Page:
Reproducing an analysis requires more than just code. You need the original raw data, access to the appropriate programming languages, and application specific packages (and often specific versions of these packages). This poses a major impediment to reproducibility, even for researchers with a background in bioinformatics. To address this challenge, you’ll learn how to ‘containerize’ your data, scripts and software, making it easy to share and rerun an entire analysis with the push of a button.
- Learn how to make your research analyses reproducible
- Create a reproducible package environment with renv
- Share your project via GitHub and git
- Understand how to streamline code using custom R functions.
- Share your work as an R package
- Discuss the basics of Docker and containerized software
- Use Code Ocean to access the entire DIY course as a reproducible computing environment
What you need to do
- Sign-up for an account on Code Ocean (be sure to use the same email address from your DataCamp login). You’ll get 15 compute hrs/month for free.
- Sign-up for a free GitHub account (doesn’t matter which email you use)
- Download this gitignore file - useful for updating your own .gitignore file in a project repo
- Download this script that walks through how to turn any analysis project into an R package. You may also want this text file as a simple starting point for data documentation, and this function file also as an example.
“Warning - videos below are from 2020 lectures and will soon be updated for 2021.”
Part 1 - Reproducibility via the renv package
Part 2 - Connecting your project to GitHub
Part 3 - Code Ocean capsules for full reproducibility in publications
Part 4 - Keeping your code clean via custom functions
Part 5 - How to turn your analysis project into a stand alone R package
We’ll use Code Ocean to interact with a dockerized container that packs all the code, data and software from the course into one reproducible and web-accessible environment. Simply login (or set-up a free account if you don’t already have one) and you’ll be able to re-run the entire course in a matter of minutes, without any software installation or data download. Your first run may take ~15min, since the full computing environment must be being built, but subsequent runs will be much faster. Note that this capsule includes raw fastq files, kallisto outputs, all of MSigDB for running GSEA, and the entire ARCHS4 database for interrogating ~700,000 publically available mouse and human RNAseq datasets. Have fun adapting this capsule for your own analyses!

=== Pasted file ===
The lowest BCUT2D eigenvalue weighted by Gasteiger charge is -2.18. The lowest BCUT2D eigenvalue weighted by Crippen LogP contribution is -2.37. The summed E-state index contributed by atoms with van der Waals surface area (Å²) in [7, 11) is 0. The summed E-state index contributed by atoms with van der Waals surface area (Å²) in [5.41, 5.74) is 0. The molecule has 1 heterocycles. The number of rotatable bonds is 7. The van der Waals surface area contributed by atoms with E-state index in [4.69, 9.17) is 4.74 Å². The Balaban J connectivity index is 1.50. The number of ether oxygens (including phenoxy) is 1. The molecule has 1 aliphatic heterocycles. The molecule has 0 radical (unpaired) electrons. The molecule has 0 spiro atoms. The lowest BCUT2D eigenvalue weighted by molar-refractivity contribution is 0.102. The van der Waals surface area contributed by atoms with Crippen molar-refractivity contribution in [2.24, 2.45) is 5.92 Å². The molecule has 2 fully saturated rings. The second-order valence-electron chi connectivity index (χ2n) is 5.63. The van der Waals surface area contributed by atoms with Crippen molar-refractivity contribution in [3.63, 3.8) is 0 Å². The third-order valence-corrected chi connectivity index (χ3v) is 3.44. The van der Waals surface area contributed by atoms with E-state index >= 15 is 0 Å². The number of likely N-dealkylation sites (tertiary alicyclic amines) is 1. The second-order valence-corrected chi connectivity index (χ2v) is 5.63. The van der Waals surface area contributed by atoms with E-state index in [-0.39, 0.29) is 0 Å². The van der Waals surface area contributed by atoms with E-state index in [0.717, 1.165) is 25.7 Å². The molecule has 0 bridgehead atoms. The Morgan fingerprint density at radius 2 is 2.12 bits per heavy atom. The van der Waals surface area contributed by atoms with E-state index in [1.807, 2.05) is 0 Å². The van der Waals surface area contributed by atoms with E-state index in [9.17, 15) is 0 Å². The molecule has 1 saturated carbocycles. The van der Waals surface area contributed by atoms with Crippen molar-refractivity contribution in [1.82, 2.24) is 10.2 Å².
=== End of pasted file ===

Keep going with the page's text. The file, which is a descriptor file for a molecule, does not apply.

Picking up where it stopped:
Happy Git and GitHub with RStudio - Jenny Bryan and team walk through every step of how to install git, connect to GitHub and access version control from within RStudio.
There’s a lot of reading material for how to get started making functions and packages. Beyond the extensive and very well written book on building R packages and excellent documentation for the usethis package, you may also want to check out some great lab posts on making R packages (here, here, here, and here).
Code Ocean whitepaper - describes the need for better tools for reproducible research and introduces their cloud-based computational platform for addressing this need.
Intro to Docker - Code Ocean is based on Docker, a free and open-source tool that allows you to ‘build, share and run applications anywhere’.
Code Ocean On-boarding document - Step-by-step details for how to set-up your own capsule.
Our recent paper, showing a code capsule embedded directly in the joural webpage (a first for any AAAS journal).
Google Collaboratory - Write, edit and share Python code directly in your browser